The ease of one-click editing using presets –especially on a large project, is a real time saver. You start with one image and run through your favorite presets to see which one works best. The only problem: some preset settings will overwrite the previous settings –which is what we want to happen– while others settings may still remain causing undesired results. Fortunately there is a simple solution: create a Lightroom “Reset” preset.
What about Lightroom’s Rest button?
At the bottom of the Development Module there is reset button. Clicking this button will reset your personal settings to the default values you may have created. It will not return all values to zero –unless you never created a default. Select this option if you want to return all settings to your personal default settings; otherwise, let’s get started on creating our reset preset.
Creating a Reset preset
Working in the development module, let’s start with the Basic panel and work our way down. To expand a panel, click on the the panel’s title. To reset the slider’s value to 0, either drag the slider or click on the numeric value and enter 0. Double clicking on the slider’s name will return the value to your personal default –which may not be set to zero.
Your first decision is white balance. You can choose to set the white balance to Auto –which would set the tint value to 0– or select a preset from the drop-down list. The choice is yours. I like to keep mine on auto. Set the remaining values to 0.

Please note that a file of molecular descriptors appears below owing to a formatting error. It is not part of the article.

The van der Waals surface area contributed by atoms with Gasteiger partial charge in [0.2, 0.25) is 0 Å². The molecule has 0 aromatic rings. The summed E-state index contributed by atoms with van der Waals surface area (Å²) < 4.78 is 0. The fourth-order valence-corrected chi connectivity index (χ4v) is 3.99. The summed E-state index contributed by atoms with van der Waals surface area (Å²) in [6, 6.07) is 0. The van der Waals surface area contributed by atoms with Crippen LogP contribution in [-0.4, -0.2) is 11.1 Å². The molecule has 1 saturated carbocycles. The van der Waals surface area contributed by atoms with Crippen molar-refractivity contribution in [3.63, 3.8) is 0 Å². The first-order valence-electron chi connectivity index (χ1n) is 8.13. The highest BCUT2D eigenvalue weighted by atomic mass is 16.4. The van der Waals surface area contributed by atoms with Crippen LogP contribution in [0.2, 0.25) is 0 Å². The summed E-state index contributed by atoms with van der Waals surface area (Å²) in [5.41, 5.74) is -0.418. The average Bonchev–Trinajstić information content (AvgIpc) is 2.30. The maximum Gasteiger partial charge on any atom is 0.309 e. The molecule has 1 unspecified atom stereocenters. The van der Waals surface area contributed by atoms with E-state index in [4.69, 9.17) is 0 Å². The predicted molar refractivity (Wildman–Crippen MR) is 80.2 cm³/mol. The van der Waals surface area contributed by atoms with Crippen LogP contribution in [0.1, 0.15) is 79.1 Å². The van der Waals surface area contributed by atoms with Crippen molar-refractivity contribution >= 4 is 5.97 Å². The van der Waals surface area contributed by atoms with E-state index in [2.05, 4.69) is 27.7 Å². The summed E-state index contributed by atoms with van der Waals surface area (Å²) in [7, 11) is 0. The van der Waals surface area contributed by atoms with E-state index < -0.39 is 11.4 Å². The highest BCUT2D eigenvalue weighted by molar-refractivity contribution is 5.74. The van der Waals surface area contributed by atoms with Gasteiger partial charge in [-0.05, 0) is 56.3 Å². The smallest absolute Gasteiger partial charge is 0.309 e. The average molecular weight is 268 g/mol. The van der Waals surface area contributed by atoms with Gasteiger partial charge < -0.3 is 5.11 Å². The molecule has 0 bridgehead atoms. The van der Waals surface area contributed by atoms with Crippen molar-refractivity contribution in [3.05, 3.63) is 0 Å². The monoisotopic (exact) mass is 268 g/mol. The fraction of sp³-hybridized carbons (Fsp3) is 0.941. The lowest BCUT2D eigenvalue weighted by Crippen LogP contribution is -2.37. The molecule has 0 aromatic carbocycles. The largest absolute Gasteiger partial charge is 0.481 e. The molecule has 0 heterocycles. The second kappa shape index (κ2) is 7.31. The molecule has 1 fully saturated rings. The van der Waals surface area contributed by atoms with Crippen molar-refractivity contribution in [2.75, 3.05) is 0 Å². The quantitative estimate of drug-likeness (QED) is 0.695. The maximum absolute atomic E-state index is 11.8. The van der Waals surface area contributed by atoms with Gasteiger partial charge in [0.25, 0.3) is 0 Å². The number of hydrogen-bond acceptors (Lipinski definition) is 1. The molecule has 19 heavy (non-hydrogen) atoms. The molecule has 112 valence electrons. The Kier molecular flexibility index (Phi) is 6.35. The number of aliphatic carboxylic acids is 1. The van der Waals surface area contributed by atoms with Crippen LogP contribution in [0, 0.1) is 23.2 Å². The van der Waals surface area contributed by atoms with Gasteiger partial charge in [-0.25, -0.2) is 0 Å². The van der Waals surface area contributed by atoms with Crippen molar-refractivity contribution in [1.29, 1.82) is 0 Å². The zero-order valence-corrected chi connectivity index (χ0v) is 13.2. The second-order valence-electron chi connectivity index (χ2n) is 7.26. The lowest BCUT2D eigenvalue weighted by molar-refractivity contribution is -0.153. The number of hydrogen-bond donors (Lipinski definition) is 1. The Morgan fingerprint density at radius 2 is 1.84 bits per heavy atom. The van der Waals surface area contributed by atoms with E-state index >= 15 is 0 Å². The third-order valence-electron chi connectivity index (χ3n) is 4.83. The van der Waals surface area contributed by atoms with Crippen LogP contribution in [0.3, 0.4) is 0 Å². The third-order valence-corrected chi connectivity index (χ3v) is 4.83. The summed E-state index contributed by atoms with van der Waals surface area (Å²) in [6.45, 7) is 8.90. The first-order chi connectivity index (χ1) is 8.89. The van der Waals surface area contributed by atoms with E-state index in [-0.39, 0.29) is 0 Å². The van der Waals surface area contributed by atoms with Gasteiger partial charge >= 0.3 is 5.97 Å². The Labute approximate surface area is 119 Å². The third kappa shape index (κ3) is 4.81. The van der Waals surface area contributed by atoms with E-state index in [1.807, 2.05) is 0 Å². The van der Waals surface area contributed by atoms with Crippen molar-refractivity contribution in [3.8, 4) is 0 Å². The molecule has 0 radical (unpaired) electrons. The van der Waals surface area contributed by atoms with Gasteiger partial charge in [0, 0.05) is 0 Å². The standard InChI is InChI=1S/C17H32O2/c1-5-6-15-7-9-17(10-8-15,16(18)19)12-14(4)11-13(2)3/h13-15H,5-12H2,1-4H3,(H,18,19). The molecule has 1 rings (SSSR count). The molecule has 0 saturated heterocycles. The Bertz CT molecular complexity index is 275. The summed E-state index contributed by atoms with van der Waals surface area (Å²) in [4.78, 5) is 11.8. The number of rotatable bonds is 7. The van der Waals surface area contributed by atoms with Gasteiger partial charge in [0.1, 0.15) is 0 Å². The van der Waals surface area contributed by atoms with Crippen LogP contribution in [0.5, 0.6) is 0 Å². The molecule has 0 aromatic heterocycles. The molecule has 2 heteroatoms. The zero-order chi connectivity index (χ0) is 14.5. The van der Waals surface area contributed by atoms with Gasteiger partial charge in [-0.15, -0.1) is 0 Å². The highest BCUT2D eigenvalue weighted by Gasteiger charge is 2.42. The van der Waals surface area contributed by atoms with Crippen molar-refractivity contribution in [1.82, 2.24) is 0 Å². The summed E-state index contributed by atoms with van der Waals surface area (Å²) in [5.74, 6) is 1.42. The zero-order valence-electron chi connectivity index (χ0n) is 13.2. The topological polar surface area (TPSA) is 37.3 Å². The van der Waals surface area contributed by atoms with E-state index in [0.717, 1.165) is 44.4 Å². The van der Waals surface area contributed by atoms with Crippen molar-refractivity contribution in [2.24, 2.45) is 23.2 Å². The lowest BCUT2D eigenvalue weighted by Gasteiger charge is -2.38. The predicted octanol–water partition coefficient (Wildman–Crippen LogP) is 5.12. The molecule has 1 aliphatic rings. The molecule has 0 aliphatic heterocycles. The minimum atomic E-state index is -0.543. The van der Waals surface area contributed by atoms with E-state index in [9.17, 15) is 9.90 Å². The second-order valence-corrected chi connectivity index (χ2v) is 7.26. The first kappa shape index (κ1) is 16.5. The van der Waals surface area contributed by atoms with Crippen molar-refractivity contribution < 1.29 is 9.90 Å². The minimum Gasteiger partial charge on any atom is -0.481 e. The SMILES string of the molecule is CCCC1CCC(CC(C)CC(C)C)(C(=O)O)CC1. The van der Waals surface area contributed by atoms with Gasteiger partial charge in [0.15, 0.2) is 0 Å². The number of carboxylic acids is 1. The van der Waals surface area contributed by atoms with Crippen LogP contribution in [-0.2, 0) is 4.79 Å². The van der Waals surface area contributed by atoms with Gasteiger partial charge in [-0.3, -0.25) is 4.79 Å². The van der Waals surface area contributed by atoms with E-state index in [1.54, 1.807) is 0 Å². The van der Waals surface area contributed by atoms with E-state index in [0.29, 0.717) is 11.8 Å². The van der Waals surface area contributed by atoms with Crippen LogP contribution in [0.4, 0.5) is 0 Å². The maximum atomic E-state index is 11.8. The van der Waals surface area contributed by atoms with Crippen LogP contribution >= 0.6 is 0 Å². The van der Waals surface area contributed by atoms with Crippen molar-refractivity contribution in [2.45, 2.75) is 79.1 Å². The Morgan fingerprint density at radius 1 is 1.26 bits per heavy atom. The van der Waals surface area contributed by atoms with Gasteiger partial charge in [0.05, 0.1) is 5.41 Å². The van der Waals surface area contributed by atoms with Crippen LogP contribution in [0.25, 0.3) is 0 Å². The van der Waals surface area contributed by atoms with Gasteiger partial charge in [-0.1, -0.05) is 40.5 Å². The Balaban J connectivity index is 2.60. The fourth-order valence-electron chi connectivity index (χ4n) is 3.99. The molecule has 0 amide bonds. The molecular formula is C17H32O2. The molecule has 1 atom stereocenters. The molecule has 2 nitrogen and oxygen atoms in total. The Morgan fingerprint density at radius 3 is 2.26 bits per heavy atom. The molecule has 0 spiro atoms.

Ensure Point Curve is set to Linear.
HSL / Color / B&W
Click All to expand the panel then change each value to 0.
Set each value to 0.
Lightroom’s Details default works well. I use the same values as a good starting point.
You have a choice to make: You can place a checkmark next to each option; Enable Profile Correction; Remove Chromatic Aberration and Constrain Crop; or you can choose not to include these in your default. It’s a personal preference. I like having them set as a good starting point.
Set each amount value to 0.
Your last choice to to decide which camera profile to use. Some prefer to use Adobe Standard; others, including myself, prefer to use the camera’s Profile. Since the bulk of my work is Portrait, I choose that as my starting point. The rest of the values are set to 0.
Creating a Preset
Creating the Reset preset is simple. Staying inside the Development module, select New Preset from the Develop menu.
Name the new preset _Rest. The “_” will place the preset on top of the list, making it easier to find. Choose a folder to save your preset to. The User Preset folder is a good choice. Click the Check All button to select all of the settings. The click Create
Testing out the Rest preset
Open an image in the Development Module and make random changes or apply your favorite preset from the Preset panel. Notice the settings have changed. Applying the _Rest preset will return all values to zero.
I have a little confession: insert a huge smiley face. Adobe was kind enough to include a Zeroed preset in their Lightroom General Preset collection. Most people overlook it. My intention was teach you how to create presets and why creating a rest preset can help eliminate frustrations in the future.